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Practising ethical medicine

27 May 2016

Dara Gantly further reflects on the new Guide to Professional Conduct and Ethics

The arrival of a new Ethical Guide is always a special event in the medical calendar, and even more so when it has been nearly seven years since the last edition was released. Is this not too long a gap? The previous Ethical Guide (7th edition) was produced within 16 months of a new Council taking up office, in November 2009. This time around, the Council has been in place for nearly three years before an 8th edition emerged.

Yes, the Council did re-circulate the 7th edition in early 2014 with an update to paragraph 21, dealing with abortion, following the commencement in January of that year of the new Protection of Life During Pregnancy Act. But nothing else changed over the past six-and-a-half years — despite pledges made back in 2009 that the Guide would undergo “rolling” changes, particularly on the thorny areas of assisted human reproduction and stem cell therapy; two areas still not advanced in the new document. To be fair, IMC President Prof Freddie Wood remarked in 2014 that a fully updated Guide would only emerge after an “extensive consultation process” with the public and profession. And that consultation was worthwhile.

During that process, it emerged that the profession was looking, in particular, for guidance on how to navigate through budget cuts and challenges to its role as patient advocate. And much of this has been taken on board. On advocacy, the new Guide stresses the need to “balance your duty to do your best for each individual patient with the wider need to use finite healthcare resources efficiently and responsibly” (Section 24.2). However, if doctors find themselves working in a facility that is not suitable for patients or for the treatment provided, “you have a responsibility to advocate on behalf of your patients for better facilities” (24.1).

The Guide also clarifies that doctors should act as an advocate for their patients in two ways: by speaking on behalf of individual patients to make sure they receive appropriate healthcare, but also by “promoting the fair distribution of limited resources and fair access to care” (4.5).

In the new section on ‘Doctors in management roles’, the Guide stipulates that doctor managers have a responsibility to advocate for appropriate healthcare resources and facilities “if insufficient resources are affecting or may affect patient safety and quality of care” (63.1.1). A new whistleblowing provision also states that “you should not start disciplinary measures against a staff member for raising concerns that they believe to be true” (63.1.3).

Another new section on open disclosure states that doctors have a duty to “promote and support this culture [of candour] and to support colleagues whose actions are investigated following an adverse event” (67.1). And : “Patients and their families, where appropriate, are entitled to honest, open and prompt communication about adverse events that may have caused them harm.” (67.2) But the Guide does not require them to inform patients of serious adverse events. The wording is quite different to the stance taken by the General Medical Council in the UK, which clearly states doctors “must be open and honest with patients if things go wrong”. Overall, the input of NALA has been positive, but perhaps more work still needs to be done.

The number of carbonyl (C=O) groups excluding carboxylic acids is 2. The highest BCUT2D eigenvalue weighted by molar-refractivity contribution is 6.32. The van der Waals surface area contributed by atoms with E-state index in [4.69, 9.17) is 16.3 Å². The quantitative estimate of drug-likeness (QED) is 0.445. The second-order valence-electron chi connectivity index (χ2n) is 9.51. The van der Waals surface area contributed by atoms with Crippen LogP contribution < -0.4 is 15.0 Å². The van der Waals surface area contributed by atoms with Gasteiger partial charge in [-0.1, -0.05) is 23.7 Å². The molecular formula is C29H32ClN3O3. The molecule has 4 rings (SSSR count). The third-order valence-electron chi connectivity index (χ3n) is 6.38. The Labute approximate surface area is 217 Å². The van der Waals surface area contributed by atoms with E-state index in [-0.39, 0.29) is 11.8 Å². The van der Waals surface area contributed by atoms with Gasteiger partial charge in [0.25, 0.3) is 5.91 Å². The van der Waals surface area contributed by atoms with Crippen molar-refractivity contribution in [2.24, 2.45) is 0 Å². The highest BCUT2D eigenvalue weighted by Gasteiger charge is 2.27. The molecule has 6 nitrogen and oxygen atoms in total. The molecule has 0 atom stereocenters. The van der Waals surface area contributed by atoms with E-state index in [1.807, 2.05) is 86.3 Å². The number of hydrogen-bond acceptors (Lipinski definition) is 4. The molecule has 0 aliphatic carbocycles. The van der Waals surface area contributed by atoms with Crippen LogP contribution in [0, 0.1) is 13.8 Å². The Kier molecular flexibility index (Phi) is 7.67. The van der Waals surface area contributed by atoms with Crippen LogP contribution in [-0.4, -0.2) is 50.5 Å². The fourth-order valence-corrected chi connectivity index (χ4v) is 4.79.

Thankfully we have gotten down to just 44 pages, excluding appendices, from the 60-page 7th edition, and that’s with all these other new sections on social media, equality and diversity, doctors in leadership and management roles and doctors as trainers. That is an achievement. As is the new format under the three ‘Pillars of Professionalism’: partnership, practice, and performance. This does make a simple ‘compare and contrast’ exercise with the previous Guide a bit more difficult ­— but then, perhaps it will make more of us read it from cover to cover.

The expanded section dealing with relationships with colleagues — addressing the scourge of bullying and the newly tackled issue of sexual relationships between supervisors and their trainees — might generate some headlines (‘IMC tackles sexual politics’, IMT, May 20, 2016), but there is plenty of other material to chew over; like the new paragraph (34.2) indicating that in “exceptional circumstances” doctors may take images of patients using their personal mobile device, or the revised section on telemedicine, in which the Council advises that doctors should “inform the patient’s general practitioner of the consultation”.

Equally important are the changes appearing in the section on physical and intimate examinations, which has been expanded to stress the need to “respect patients’ dignity by giving them privacy to undress and dress, and keep them covered as much as possible” (35.2). And while the offer of a chaperone was already recommended in the 2009 Guide, the new document adds that this offer needs to be noted in the patient’s records (35.3). Furthermore, it is specifically noted that doctors must not carry out intimate examinations on anaesthetised patients unless the patient has given written consent to this in advance (35.4).

Parsing a new Ethical Guide is always interesting, and the 8th edition is no different. I just hope we don’t have to have until 2023 for some badly needed guidance on some of those other outstanding ethical concerns facing both the profession and their patients.

Dara Gantly

Click here to view the full article which appeared in Irish Medical Times: Opinion